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  • fukuoka108
    I read an interesting thing in, I think it was The Natural Way to Farm, in which Masanobu Fukuoka was talking about farming with human energy input versus
    Message 1 of 2 , Sep 9, 2012
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      I read an interesting thing in, I think it was The Natural Way to Farm, in which Masanobu Fukuoka was talking about farming with human energy input versus draft animal input versus input of calories of energy burnt by combustion engined equipment. I think he said that the most efficent way to grow rice was with just human input, in that a farmer, eating 2000 calories a day for 100 days, could raise x amount of calories of rice. He said that, when you bring a draft animal into the picture, after deducting the animals feed, your net goes down to ten percent of x. And when there motor was used and the calories to run it were deducted, your net would go down to 1% of x. There or elsewhere I recall his claim that the American tractor farmers were, in effect, driving themselves off their own land with their own equipment by not appreciating this. I thought this was a wonderful insight.

      Years ago, when I was first getting interested in ironwork, I heard about an old blacksmith and called him and asked to visit and observe. I showed him a powered bandsaw I had, and he admired it and said, "I was going to get one of these,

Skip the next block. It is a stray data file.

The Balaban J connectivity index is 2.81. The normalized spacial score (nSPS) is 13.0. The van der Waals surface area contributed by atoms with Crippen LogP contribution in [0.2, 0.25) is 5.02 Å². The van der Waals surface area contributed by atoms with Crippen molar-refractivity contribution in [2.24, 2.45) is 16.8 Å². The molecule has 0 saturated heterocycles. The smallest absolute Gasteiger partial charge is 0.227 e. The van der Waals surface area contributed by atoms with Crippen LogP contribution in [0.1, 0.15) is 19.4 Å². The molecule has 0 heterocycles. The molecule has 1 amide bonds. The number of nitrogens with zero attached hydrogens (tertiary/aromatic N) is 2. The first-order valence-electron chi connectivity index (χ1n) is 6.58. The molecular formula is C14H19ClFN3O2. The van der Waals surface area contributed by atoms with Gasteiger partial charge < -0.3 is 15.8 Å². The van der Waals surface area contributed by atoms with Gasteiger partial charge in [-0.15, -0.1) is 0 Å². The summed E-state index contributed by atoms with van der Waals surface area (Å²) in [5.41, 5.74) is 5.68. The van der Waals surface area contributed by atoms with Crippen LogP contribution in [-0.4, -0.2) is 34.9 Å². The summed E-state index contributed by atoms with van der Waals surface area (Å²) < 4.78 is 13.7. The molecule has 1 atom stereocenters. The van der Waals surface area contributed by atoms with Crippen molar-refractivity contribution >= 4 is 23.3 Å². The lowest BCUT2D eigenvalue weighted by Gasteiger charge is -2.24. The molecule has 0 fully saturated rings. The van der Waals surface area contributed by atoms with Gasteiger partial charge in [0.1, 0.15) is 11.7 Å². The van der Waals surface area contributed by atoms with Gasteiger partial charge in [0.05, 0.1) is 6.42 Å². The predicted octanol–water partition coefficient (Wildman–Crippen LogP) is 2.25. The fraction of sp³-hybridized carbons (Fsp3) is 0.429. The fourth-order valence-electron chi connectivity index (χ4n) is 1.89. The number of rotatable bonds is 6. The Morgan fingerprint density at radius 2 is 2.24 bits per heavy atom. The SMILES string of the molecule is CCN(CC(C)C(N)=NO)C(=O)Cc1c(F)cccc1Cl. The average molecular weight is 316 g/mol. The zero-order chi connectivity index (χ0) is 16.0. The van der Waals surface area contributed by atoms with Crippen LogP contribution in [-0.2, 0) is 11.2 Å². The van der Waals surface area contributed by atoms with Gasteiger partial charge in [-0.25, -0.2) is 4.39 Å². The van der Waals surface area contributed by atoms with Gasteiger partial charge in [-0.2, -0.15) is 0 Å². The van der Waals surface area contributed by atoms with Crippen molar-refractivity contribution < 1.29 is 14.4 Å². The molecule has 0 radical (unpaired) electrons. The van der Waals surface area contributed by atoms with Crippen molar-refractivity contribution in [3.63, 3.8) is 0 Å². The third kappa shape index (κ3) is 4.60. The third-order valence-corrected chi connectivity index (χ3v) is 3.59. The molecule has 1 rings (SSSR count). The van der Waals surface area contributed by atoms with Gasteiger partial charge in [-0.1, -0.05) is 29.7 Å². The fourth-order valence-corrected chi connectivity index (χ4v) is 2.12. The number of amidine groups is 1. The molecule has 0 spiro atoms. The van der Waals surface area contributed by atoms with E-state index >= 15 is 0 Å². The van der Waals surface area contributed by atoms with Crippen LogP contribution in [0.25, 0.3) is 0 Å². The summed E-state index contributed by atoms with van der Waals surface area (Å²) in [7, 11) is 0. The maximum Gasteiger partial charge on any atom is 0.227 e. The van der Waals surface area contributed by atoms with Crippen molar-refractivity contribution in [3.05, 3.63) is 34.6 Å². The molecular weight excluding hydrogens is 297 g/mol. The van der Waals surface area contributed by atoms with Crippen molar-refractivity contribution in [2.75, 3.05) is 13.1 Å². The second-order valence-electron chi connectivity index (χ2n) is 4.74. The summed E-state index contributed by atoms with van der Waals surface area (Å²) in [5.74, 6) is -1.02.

but when I went to the store, I ended up coming back with this"---and he showed me an ordinary hand-powered hacksaw with a deluxe grip. I said, "isn't that pretty slow and tiring?" He said, "well, not really. Sawing by hand keeps me strong for other parts of the craft, and I can probably saw through a bar by hand just as fast as you can with your Porta-band." I couldn't believe it, so he proposed we do a test, and to my surprise, he cut through a 1/2" steel bar faster than I did! That was a very educational encounter!

      Regarding the issue of rock dust/animal input/soil-building/time---there are so many issues and nuances, but for me Masanobu Fukuoka's insights into Reality-based agriculture have a lot to do with minimizing unnecessary human labor input to free up time for contemplation and spiritual life. The bacteria, fungi, insects, earthworms, etc. are already building the soil, and it is easy, especially when I have a lot of "cheap" petroleum-based energy to throw at a problem, to make errors that actually create net fertility loss. As an ego, let me confess that I always feel an urge to rush--hurry up and powder that rock, it is too slow in it's dissolution process, burn some petroleum and drive over and buy some bat guano/earthworm castings and get results NOW. I feel grateful that I have encountered Fukuoka and others who have shown me how I might stop being so wasteful and destructive as well as maybe even get a better net yield eventually. I still waste a tremendous amount, "because I can." To put theory into practice is where things get really interesting. When someone inspires me to do it, I like the process, even though it requires me to transcend myself.
      Brian in California
    • iyo.farm@ymail.com
      ... I accept everything you say, and the whole energy equation calculation is very important. In my mind, I tend toward the big picture and working down. As
      Message 2 of 2 , Sep 9, 2012
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        --- In fukuoka_farming@yahoogroups.com, Alan Sloan <alan851603@...> wrote:

        > I do think the global and philosophical issues around Human population
        > have to be included in NF otherwise it (NF) becomes a side issue,